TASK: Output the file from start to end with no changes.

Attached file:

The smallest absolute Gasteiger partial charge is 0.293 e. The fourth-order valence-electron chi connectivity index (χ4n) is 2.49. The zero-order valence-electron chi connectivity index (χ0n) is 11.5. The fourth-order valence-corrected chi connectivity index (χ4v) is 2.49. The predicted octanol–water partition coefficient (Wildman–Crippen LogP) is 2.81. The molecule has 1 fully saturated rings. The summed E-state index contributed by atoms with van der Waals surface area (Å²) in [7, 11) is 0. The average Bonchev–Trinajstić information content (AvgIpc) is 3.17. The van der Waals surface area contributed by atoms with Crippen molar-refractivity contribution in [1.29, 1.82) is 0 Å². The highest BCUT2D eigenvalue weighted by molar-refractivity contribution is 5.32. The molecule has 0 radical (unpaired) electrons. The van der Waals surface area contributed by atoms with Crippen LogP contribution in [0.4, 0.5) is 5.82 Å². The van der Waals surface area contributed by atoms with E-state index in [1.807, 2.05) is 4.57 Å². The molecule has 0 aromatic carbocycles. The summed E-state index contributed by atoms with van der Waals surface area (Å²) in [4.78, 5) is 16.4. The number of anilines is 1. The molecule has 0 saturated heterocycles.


The smallest absolute Gasteiger partial charge is 0.293 e. The fourth-order valence-electron chi connectivity index (χ4n) is 2.49. The zero-order valence-electron chi connectivity index (χ0n) is 11.5. The fourth-order valence-corrected chi connectivity index (χ4v) is 2.49. The predicted octanol–water partition coefficient (Wildman–Crippen LogP) is 2.81. The molecule has 1 fully saturated rings. The summed E-state index contributed by atoms with van der Waals surface area (Å²) in [7, 11) is 0. The average Bonchev–Trinajstić information content (AvgIpc) is 3.17. The van der Waals surface area contributed by atoms with Crippen molar-refractivity contribution in [1.29, 1.82) is 0 Å². The highest BCUT2D eigenvalue weighted by molar-refractivity contribution is 5.32. The molecule has 0 radical (unpaired) electrons. The van der Waals surface area contributed by atoms with Crippen LogP contribution in [0.4, 0.5) is 5.82 Å². The van der Waals surface area contributed by atoms with E-state index in [1.807, 2.05) is 4.57 Å². The molecule has 0 aromatic carbocycles. The summed E-state index contributed by atoms with van der Waals surface area (Å²) in [4.78, 5) is 16.4. The number of anilines is 1. The molecule has 0 saturated heterocycles.